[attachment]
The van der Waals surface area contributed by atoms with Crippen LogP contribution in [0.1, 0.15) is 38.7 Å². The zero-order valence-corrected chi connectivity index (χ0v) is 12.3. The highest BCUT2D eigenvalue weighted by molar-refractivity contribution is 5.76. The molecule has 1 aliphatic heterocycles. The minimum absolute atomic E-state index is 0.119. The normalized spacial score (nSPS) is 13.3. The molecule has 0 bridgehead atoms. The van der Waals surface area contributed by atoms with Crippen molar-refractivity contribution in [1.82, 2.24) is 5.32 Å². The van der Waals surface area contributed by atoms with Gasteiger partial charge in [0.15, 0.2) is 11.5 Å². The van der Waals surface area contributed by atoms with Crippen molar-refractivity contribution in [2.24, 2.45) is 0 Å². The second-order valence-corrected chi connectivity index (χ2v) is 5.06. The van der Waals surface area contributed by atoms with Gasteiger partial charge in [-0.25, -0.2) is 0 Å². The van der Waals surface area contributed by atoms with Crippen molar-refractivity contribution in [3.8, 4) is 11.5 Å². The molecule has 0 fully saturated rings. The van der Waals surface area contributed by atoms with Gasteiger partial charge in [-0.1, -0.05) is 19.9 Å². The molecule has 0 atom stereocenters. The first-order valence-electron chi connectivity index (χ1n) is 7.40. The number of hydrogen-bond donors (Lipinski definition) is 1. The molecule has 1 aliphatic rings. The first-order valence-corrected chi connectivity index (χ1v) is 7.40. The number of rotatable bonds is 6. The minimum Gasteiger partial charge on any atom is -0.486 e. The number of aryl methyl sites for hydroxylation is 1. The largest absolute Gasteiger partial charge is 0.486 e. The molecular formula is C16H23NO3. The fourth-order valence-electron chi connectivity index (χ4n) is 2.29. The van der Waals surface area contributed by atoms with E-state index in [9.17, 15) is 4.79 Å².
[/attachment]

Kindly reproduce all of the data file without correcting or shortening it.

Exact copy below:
The van der Waals surface area contributed by atoms with Crippen LogP contribution in [0.1, 0.15) is 38.7 Å². The zero-order valence-corrected chi connectivity index (χ0v) is 12.3. The highest BCUT2D eigenvalue weighted by molar-refractivity contribution is 5.76. The molecule has 1 aliphatic heterocycles. The minimum absolute atomic E-state index is 0.119. The normalized spacial score (nSPS) is 13.3. The molecule has 0 bridgehead atoms. The van der Waals surface area contributed by atoms with Crippen molar-refractivity contribution in [1.82, 2.24) is 5.32 Å². The van der Waals surface area contributed by atoms with Gasteiger partial charge in [0.15, 0.2) is 11.5 Å². The van der Waals surface area contributed by atoms with Crippen molar-refractivity contribution in [2.24, 2.45) is 0 Å². The second-order valence-corrected chi connectivity index (χ2v) is 5.06. The van der Waals surface area contributed by atoms with Gasteiger partial charge in [-0.25, -0.2) is 0 Å². The van der Waals surface area contributed by atoms with Crippen molar-refractivity contribution in [3.8, 4) is 11.5 Å². The molecule has 0 fully saturated rings. The van der Waals surface area contributed by atoms with Gasteiger partial charge in [-0.1, -0.05) is 19.9 Å². The molecule has 0 atom stereocenters. The first-order valence-electron chi connectivity index (χ1n) is 7.40. The number of hydrogen-bond donors (Lipinski definition) is 1. The molecule has 1 aliphatic rings. The first-order valence-corrected chi connectivity index (χ1v) is 7.40. The number of rotatable bonds is 6. The minimum Gasteiger partial charge on any atom is -0.486 e. The number of aryl methyl sites for hydroxylation is 1. The largest absolute Gasteiger partial charge is 0.486 e. The molecular formula is C16H23NO3. The fourth-order valence-electron chi connectivity index (χ4n) is 2.29. The van der Waals surface area contributed by atoms with E-state index in [9.17, 15) is 4.79 Å².